Tad Boyle came to Colorado in 2010 with the intention of turning the Buffaloes into winners, and he wasn’t looking for a quick fix.
“The challenge with Colorado basketball isn’t to build a successful team; it’s to build a successful program that can sustain itself over the course of time,” Boyle says.
Now entering his seventh season in Boulder, Boyle has done that. The Buffs have been to the postseason six consecutive years, including four trips to the NCAA Tournament (they got there three times in 47 seasons before Boyle’s arrival).
To keep it going, the Buffs have to replace one of the best players in program history in Josh Scott, but they’ve got a talented roster that features four fifth-year seniors and eight players with significant college experience.
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At a Glance
HEAD COACH: Tad Boyle
2015-16 RECORD (PAC-12): 22–12 (10–8)
2015-16 POSTSEASON: NCAA: Lost to UConn 74–67 in the first round
2016-17 PREDICTION: Fifth in the Pac-12
G Tre’Shaun Fletcher (7.1 ppg, 2.4 rpg)
F Josh Scott (16.3 ppg, 8.8 rpg)
G Xavier Talton (4.8 ppg, 2.5 rpg)
With Scott gone, Wesley Gordon becomes the focal point up front. He’s arguably more talented than Scott and has proven to be an exceptional rebounder, shot blocker, defender and passer. At times, he’s also been a solid scorer. CU is depending on Gordon to take his game to a higher level, though, and that means becoming a more consistent contributor.
Like Gordon, Tory Miller can have a breakout season. He has improved each year and now steps into a bigger role. When he keeps his emotions in check, he’s a force inside.
Freshman Lucas Siewert is a versatile big who can stretch the floor. Dallas Walton tore his ACL twice in high school and is a redshirt candidate but might be needed to provide depth.
While depth is a problem up front, the Buffs have as many as eight players who can compete for spots in the rotation on the perimeter. That will lead to more four-guard lineups and might cause Boyle — a long-time proponent of man-to-man defense — to employ a zone more than he prefers.
Derrick White, who sat out last season after transferring from Colorado-Colorado Springs, could be a star and turn some heads in the Pac-12. He did it all in Division II, averaging 25.8 points, 7.4 rebounds, 5.2 assists and 2.1 blocks in 2014-15. Last season in practice, he was often the best player on the court. “He is worth the price of admission,” Boyle says.
Xavier Johnson is back after missing last year with a torn Achilles tendon. He has averaged 10.4 points during his career, can score in a variety of ways and has the athleticism to play anywhere from shooting guard to power forward. He’ll be asked to score, rebound and step up defensively. Emotion is a big part of his game, too, but he needs to provide positive energy.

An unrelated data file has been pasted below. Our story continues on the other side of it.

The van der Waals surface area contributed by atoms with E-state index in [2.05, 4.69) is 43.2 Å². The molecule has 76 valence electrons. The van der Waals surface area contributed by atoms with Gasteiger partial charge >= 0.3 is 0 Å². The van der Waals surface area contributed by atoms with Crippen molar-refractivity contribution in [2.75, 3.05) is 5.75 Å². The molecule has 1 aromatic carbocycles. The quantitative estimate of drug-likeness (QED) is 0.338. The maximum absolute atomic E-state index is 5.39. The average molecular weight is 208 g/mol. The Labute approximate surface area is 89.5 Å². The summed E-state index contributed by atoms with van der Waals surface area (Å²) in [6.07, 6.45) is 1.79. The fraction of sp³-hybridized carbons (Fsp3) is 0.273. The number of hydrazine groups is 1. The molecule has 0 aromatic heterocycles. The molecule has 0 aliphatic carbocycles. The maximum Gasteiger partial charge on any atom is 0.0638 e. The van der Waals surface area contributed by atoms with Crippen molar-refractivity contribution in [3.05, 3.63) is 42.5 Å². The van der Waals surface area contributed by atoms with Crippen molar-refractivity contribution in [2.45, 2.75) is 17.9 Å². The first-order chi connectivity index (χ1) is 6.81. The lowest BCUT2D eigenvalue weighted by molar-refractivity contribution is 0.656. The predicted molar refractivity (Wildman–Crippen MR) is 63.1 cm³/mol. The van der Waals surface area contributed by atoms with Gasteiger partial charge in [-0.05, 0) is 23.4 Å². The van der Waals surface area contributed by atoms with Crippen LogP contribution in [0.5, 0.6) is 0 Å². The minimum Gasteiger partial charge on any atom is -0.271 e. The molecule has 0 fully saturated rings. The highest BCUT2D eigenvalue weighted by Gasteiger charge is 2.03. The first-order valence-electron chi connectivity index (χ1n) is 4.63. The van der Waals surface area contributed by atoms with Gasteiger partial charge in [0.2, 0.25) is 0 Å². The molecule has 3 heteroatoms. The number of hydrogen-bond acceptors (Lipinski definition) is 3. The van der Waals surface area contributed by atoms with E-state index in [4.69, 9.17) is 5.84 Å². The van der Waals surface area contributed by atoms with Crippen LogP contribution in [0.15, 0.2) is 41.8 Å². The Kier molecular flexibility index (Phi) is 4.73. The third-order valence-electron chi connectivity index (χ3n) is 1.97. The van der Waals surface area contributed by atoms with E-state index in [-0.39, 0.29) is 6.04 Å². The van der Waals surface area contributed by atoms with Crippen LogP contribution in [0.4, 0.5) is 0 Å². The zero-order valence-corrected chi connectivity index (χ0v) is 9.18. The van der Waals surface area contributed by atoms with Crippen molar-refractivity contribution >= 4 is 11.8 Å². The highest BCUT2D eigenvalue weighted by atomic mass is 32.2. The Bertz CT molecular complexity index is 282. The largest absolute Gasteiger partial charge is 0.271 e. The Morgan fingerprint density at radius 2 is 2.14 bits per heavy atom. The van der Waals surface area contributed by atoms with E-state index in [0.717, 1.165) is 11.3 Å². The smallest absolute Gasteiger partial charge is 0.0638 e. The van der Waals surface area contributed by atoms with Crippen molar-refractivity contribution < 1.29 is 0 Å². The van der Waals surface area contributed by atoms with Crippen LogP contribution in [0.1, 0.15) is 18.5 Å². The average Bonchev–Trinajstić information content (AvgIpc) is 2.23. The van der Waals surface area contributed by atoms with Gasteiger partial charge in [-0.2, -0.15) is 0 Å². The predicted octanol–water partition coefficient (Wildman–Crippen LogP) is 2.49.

After redshirting in 2014-15 to develop his game, George King exploded with averages of 13.6 points and 4.7 rebounds last year, and he led the Pac-12 in 3-point percentage (.456). Like Johnson, he can play near the rim or on the perimeter on both ends of the floor and will be called upon to step up as a rebounder and defender.
Point guard Dominique Collier was second in the Pac-12 in 3-point shooting (.444) and led the team with 91 assists. He needs to be more consistent, however, and assert himself as a leader on the floor. Josh Fortune averaged 10.3 points but also led the team in turnovers. His challenge, Boyle says, is to “make the game simple” and play to his strengths.
Backup point guard Thomas Akyazili figures to play a key role off the bench once again, while freshmen Deleon Brown and Bryce Peters can push for playing time, too. Both play with big-time energy and effort and raise the level of competitiveness in practice.
This group can score, but poor ball handling has plagued CU, and improvement there is critical. White will help in that area, but the rest of the group has to take better care of the ball.
CU is thin up front, which means it’ll need either Lucas Siewert or Dallas Walton — or both — to provide quality minutes off the bench. Guards Deleon Brown and Bryce Peters both have the talent to push for playing time in a crowded backcourt. Fifth-year senior Derrick White was an All-American at Division II Colorado-Colorado Springs and has the ability to be among CU’s leaders in scoring, rebounding and assists.
The Buffs have more talent and experience than they’ve had in a while. It’s a group that has yet to play together, though, and finding cohesiveness will be crucial early in the season. CU is capable of being the best shooting team in the Pac-12, and if the Buffs stick to their principles of defense and rebounding, there’s no reason they can’t finish near the top of the Pac-12, get back to the NCAA Tournament and advance once they get there.